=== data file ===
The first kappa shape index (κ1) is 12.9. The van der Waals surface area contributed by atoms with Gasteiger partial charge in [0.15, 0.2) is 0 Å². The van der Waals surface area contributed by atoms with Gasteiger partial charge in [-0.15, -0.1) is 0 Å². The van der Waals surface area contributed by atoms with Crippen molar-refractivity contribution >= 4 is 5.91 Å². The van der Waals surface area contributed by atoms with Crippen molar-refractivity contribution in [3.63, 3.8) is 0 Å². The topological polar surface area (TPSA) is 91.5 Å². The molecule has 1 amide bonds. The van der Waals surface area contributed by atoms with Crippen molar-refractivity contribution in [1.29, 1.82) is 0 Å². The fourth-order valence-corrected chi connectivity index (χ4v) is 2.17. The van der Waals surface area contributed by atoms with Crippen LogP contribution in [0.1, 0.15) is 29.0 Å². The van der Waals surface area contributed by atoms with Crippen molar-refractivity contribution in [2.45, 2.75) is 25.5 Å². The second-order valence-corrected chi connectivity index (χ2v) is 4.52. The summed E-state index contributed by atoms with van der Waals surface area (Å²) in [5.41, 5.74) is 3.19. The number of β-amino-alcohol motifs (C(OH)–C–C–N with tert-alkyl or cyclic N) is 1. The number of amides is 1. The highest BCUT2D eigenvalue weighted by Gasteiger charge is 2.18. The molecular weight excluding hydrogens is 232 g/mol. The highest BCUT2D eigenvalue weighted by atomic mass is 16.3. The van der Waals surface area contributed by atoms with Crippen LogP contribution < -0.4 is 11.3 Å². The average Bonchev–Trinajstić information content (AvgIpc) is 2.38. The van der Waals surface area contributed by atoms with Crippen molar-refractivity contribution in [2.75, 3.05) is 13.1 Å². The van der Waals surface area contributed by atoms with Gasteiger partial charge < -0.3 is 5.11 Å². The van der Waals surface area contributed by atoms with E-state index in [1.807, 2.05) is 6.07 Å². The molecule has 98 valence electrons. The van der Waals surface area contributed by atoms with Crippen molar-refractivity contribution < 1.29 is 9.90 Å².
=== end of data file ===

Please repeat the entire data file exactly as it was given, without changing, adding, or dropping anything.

The first kappa shape index (κ1) is 12.9. The van der Waals surface area contributed by atoms with Gasteiger partial charge in [0.15, 0.2) is 0 Å². The van der Waals surface area contributed by atoms with Gasteiger partial charge in [-0.15, -0.1) is 0 Å². The van der Waals surface area contributed by atoms with Crippen molar-refractivity contribution >= 4 is 5.91 Å². The van der Waals surface area contributed by atoms with Crippen molar-refractivity contribution in [3.63, 3.8) is 0 Å². The topological polar surface area (TPSA) is 91.5 Å². The molecule has 1 amide bonds. The van der Waals surface area contributed by atoms with Crippen molar-refractivity contribution in [1.29, 1.82) is 0 Å². The fourth-order valence-corrected chi connectivity index (χ4v) is 2.17. The van der Waals surface area contributed by atoms with Crippen LogP contribution in [0.1, 0.15) is 29.0 Å². The van der Waals surface area contributed by atoms with Crippen molar-refractivity contribution in [2.45, 2.75) is 25.5 Å². The second-order valence-corrected chi connectivity index (χ2v) is 4.52. The summed E-state index contributed by atoms with van der Waals surface area (Å²) in [5.41, 5.74) is 3.19. The number of β-amino-alcohol motifs (C(OH)–C–C–N with tert-alkyl or cyclic N) is 1. The number of amides is 1. The highest BCUT2D eigenvalue weighted by Gasteiger charge is 2.18. The molecular weight excluding hydrogens is 232 g/mol. The highest BCUT2D eigenvalue weighted by atomic mass is 16.3. The van der Waals surface area contributed by atoms with Crippen LogP contribution < -0.4 is 11.3 Å². The average Bonchev–Trinajstić information content (AvgIpc) is 2.38. The van der Waals surface area contributed by atoms with Crippen molar-refractivity contribution in [2.75, 3.05) is 13.1 Å². The van der Waals surface area contributed by atoms with Gasteiger partial charge < -0.3 is 5.11 Å². The van der Waals surface area contributed by atoms with E-state index in [1.807, 2.05) is 6.07 Å². The molecule has 98 valence electrons. The van der Waals surface area contributed by atoms with Crippen molar-refractivity contribution < 1.29 is 9.90 Å².